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E.g., 04/22/2019
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  • News

    Immigrants pave the way for the gentrification of black neighborhoods

    Many think of gentrification today as wealthy, white millennials moving into low-income, minority neighborhoods and driving up housing costs. Yet a new study suggests that another group may play a key role in the process: immigrants.

    Gentrification, in which affluent outsiders settle and renovate rundown neighborhoods, generally decreases in white neighborhoods when immigrants from Asia...

    04/18/2019 - 08:00 Science & Society
  • Science Visualized

    Warm, dry winds may be straining Antarctica’s Larsen C ice shelf

    Turquoise pools of snowmelt on the Antarctic Peninsula, including on the Larsen C ice shelf, have recently been forming months after the continent’s peak summer melt. Bursts of warm, dry wind cascading over mountains that run along the peninsula are largely to blame, researchers report April 11 in Geophysical Research Letters. In this March 2016 satellite image, meltwater on part of Larsen C...

    04/18/2019 - 06:00 Earth, Climate, Oceans
  • News

    Meteor showers dig up water on the moon

    Meteor showers bring moon geysers. A lunar orbiter spotted extra water around the moon when the moon passed through streams of cosmic dust that can cause meteor showers on Earth.

    The water was probably released from lunar soil by tiny meteorite impacts, planetary scientist Mehdi Benna of NASA Goddard Space Flight Center in Greenbelt, Md., and colleagues report April 15 in in Nature...

    04/15/2019 - 13:14 Planetary Science
  • News

    U.S. measles outbreaks show no signs of slowing down

    The year has just started, but it’s already a bad one for measles. The viral disease has sickened at least 555 people in 20 states, according to numbers released April 15 by the U.S. Centers for Disease Control and Prevention.

    That’s more than the 372 cases reported for all of 2018 — and it’s only April.

    If the outbreak doesn’t get under control, this year could surpass the 2014...

    04/15/2019 - 11:54 Health
  • Feature

    Climate change made the Arctic greener. Now parts of it are turning brown.

    The Chugach people of southern Alaska’s Kenai Peninsula have picked berries for generations. Tart blueberries and sweet, raspberry-like salmonberries — an Alaska favorite — are baked into pies and boiled into jams. But in the summer of 2009, the bushes stayed brown and the berries never came. 

    For three more years, harvests failed. “It hit the communities very hard,” says Nathan Lojewski...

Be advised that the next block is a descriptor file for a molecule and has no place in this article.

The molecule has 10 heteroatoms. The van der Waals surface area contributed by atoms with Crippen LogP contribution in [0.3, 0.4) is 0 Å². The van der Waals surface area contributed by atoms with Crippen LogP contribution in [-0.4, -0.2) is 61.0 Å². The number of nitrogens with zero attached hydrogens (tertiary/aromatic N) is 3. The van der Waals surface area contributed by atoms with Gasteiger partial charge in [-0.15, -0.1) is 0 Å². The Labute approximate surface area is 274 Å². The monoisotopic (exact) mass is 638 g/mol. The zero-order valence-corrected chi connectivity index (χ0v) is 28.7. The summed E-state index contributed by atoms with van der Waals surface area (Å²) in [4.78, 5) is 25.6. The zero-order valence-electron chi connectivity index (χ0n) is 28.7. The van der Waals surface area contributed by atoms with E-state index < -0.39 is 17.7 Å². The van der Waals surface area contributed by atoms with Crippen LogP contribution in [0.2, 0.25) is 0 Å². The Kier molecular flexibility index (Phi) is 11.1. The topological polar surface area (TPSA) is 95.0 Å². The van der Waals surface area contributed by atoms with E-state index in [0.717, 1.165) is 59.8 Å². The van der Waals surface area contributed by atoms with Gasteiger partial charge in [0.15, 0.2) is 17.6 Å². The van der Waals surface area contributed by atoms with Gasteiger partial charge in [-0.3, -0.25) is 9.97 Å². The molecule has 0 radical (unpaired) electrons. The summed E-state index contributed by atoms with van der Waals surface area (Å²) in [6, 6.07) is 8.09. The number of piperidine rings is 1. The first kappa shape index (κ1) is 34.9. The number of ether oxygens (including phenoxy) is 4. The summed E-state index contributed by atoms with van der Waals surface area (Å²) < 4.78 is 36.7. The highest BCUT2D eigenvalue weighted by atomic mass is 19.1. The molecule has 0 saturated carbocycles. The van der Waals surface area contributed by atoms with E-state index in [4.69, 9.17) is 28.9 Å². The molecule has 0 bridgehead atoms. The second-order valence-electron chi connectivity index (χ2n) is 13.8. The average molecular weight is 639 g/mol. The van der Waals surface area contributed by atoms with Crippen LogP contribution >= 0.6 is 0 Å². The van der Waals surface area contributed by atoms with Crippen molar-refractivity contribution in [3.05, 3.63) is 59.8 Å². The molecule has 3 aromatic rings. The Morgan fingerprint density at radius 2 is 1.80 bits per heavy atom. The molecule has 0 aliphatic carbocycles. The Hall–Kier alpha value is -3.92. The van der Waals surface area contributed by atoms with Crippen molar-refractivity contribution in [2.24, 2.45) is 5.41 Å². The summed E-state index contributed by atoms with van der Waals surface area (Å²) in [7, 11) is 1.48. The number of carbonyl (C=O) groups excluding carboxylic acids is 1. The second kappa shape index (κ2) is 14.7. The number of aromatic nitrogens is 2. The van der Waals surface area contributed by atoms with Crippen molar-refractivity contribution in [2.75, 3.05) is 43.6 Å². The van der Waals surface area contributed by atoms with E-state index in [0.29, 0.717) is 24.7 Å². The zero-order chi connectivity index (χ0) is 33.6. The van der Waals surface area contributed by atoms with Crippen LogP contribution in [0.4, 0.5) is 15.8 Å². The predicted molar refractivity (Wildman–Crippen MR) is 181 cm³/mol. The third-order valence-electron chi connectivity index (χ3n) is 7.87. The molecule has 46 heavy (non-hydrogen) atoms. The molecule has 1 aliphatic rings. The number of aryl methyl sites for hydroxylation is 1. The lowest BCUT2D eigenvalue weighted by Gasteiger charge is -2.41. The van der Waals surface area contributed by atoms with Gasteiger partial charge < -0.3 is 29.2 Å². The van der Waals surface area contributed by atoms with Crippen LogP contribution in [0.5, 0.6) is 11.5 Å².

04/11/2019 - 07:00 Climate, Ecosystems, Plants
  • News

    How scientists took the first picture of a black hole

    Black holes are extremely camera shy. Supermassive black holes, ensconced in the centers of galaxies, make themselves visible by spewing bright jets of charged particles or by flinging away or ripping up nearby stars. Up close, these behemoths are surrounded by glowing accretion disks of infalling material. But because a black hole’s extreme gravity prevents light from escaping, the dark...

    04/10/2019 - 09:57 Astronomy, Physics, Technology
  • News

    Antarctica’s iceberg graveyard could reveal the ice sheet’s future

    Just beyond the tip of the Antarctic Peninsula lies an iceberg graveyard. 

    There, in the Scotia Sea, many of the icebergs escaping from Antarctica begin to melt, depositing sediment from the continent that had been trapped in the ice onto the seafloor. Now, a team of researchers has embarked on a two-month expedition to excavate the deposited debris, hoping to discover secrets from the...

    04/09/2019 - 09:00 Climate, Oceans, Earth
  • News in Brief

    Hayabusa2 has blasted the surface of asteroid Ryugu to make a crater

    Hayabusa2 has blasted the asteroid Ryugu with a projectile, probably adding a crater to the small world’s surface and stirring up dust that scientists hope to snag.

    The projectile, a two-kilogram copper cylinder, separated from the Hayabusa2 spacecraft at 9:56 p.m. EDT on April 4, JAXA, Japan’s space agency, reports.

    Hayabusa2 flew to the other side of the asteroid to hide from...

    04/05/2019 - 13:44 Planetary Science
  • News

    A Nobel Prize winner argues banning CRISPR babies won’t work

    Scientists are vigorously debating how, and if, they can put the human gene-editing genie back in the bottle.

    There is widespread agreement that it’s currently “irresponsible” to make heritable changes in human cells. Gene editors, even the much lauded CRISPR/Cas9 molecular scissors, have not yet been proven safe and effective enough to use to alter genes in the human germline; embryos,...

    04/02/2019 - 07:00 Genetics, Science & Society
  • News

    Chytrid’s frog-killing toll has been tallied — and it’s bad

    A skin fungus that has plagued frogs and toads worldwide now holds the title of being the world’s worst invasive killer, displacing cats and rodents. 

    The first global tally of the toll caused by a chytrid infection shows that it’s responsible for population declines in at least 500 amphibian species, including 90 presumed extinctions. And that’s a conservative estimate, scientists say....

    03/28/2019 - 14:00 Animals, Ecosystems